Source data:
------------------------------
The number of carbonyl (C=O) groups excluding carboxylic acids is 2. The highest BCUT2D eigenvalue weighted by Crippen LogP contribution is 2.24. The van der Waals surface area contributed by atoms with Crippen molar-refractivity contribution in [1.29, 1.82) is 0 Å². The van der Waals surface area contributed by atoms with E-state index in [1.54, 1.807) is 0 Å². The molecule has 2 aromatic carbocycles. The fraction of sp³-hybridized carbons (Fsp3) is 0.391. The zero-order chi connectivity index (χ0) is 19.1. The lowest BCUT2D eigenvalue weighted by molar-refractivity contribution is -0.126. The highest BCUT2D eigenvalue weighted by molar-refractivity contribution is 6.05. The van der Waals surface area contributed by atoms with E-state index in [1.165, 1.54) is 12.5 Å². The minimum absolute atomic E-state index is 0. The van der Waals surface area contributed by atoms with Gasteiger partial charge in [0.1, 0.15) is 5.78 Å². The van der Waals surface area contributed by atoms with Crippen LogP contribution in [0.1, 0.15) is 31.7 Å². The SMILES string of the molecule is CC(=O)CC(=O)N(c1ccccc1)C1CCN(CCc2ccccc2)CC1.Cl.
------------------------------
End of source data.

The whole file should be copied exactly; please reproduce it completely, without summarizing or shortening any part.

The number of carbonyl (C=O) groups excluding carboxylic acids is 2. The highest BCUT2D eigenvalue weighted by Crippen LogP contribution is 2.24. The van der Waals surface area contributed by atoms with Crippen molar-refractivity contribution in [1.29, 1.82) is 0 Å². The van der Waals surface area contributed by atoms with E-state index in [1.54, 1.807) is 0 Å². The molecule has 2 aromatic carbocycles. The fraction of sp³-hybridized carbons (Fsp3) is 0.391. The zero-order chi connectivity index (χ0) is 19.1. The lowest BCUT2D eigenvalue weighted by molar-refractivity contribution is -0.126. The highest BCUT2D eigenvalue weighted by molar-refractivity contribution is 6.05. The van der Waals surface area contributed by atoms with E-state index in [1.165, 1.54) is 12.5 Å². The minimum absolute atomic E-state index is 0. The van der Waals surface area contributed by atoms with Gasteiger partial charge in [0.1, 0.15) is 5.78 Å². The van der Waals surface area contributed by atoms with Crippen LogP contribution in [0.1, 0.15) is 31.7 Å². The SMILES string of the molecule is CC(=O)CC(=O)N(c1ccccc1)C1CCN(CCc2ccccc2)CC1.Cl.